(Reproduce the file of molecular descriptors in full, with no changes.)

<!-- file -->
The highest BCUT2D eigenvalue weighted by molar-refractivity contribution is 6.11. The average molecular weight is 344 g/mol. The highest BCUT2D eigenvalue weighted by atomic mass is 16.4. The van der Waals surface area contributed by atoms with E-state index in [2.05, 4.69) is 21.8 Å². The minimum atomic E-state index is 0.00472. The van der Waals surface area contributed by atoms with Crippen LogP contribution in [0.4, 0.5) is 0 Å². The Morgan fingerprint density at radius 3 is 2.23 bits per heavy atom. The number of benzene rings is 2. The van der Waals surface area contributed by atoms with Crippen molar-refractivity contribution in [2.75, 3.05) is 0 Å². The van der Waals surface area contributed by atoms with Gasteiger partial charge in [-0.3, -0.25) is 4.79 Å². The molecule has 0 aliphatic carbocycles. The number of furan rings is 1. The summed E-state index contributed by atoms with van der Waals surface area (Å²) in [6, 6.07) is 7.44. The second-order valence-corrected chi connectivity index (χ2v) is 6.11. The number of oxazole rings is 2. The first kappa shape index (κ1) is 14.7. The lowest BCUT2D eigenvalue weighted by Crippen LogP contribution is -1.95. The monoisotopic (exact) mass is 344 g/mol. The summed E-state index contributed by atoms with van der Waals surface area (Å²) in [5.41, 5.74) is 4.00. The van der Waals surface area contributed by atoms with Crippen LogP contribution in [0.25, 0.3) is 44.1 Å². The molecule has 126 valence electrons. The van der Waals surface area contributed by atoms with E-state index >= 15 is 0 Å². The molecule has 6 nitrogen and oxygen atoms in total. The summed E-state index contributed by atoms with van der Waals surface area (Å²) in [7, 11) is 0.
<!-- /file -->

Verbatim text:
The highest BCUT2D eigenvalue weighted by molar-refractivity contribution is 6.11. The average molecular weight is 344 g/mol. The highest BCUT2D eigenvalue weighted by atomic mass is 16.4. The van der Waals surface area contributed by atoms with E-state index in [2.05, 4.69) is 21.8 Å². The minimum atomic E-state index is 0.00472. The van der Waals surface area contributed by atoms with Crippen LogP contribution in [0.4, 0.5) is 0 Å². The Morgan fingerprint density at radius 3 is 2.23 bits per heavy atom. The number of benzene rings is 2. The van der Waals surface area contributed by atoms with Crippen molar-refractivity contribution in [2.75, 3.05) is 0 Å². The van der Waals surface area contributed by atoms with Gasteiger partial charge in [-0.3, -0.25) is 4.79 Å². The molecule has 0 aliphatic carbocycles. The number of furan rings is 1. The summed E-state index contributed by atoms with van der Waals surface area (Å²) in [6, 6.07) is 7.44. The second-order valence-corrected chi connectivity index (χ2v) is 6.11. The number of oxazole rings is 2. The first kappa shape index (κ1) is 14.7. The lowest BCUT2D eigenvalue weighted by Crippen LogP contribution is -1.95. The monoisotopic (exact) mass is 344 g/mol. The summed E-state index contributed by atoms with van der Waals surface area (Å²) in [5.41, 5.74) is 4.00. The van der Waals surface area contributed by atoms with Crippen LogP contribution in [0.25, 0.3) is 44.1 Å². The molecule has 126 valence electrons. The van der Waals surface area contributed by atoms with E-state index >= 15 is 0 Å². The molecule has 6 nitrogen and oxygen atoms in total. The summed E-state index contributed by atoms with van der Waals surface area (Å²) in [7, 11) is 0.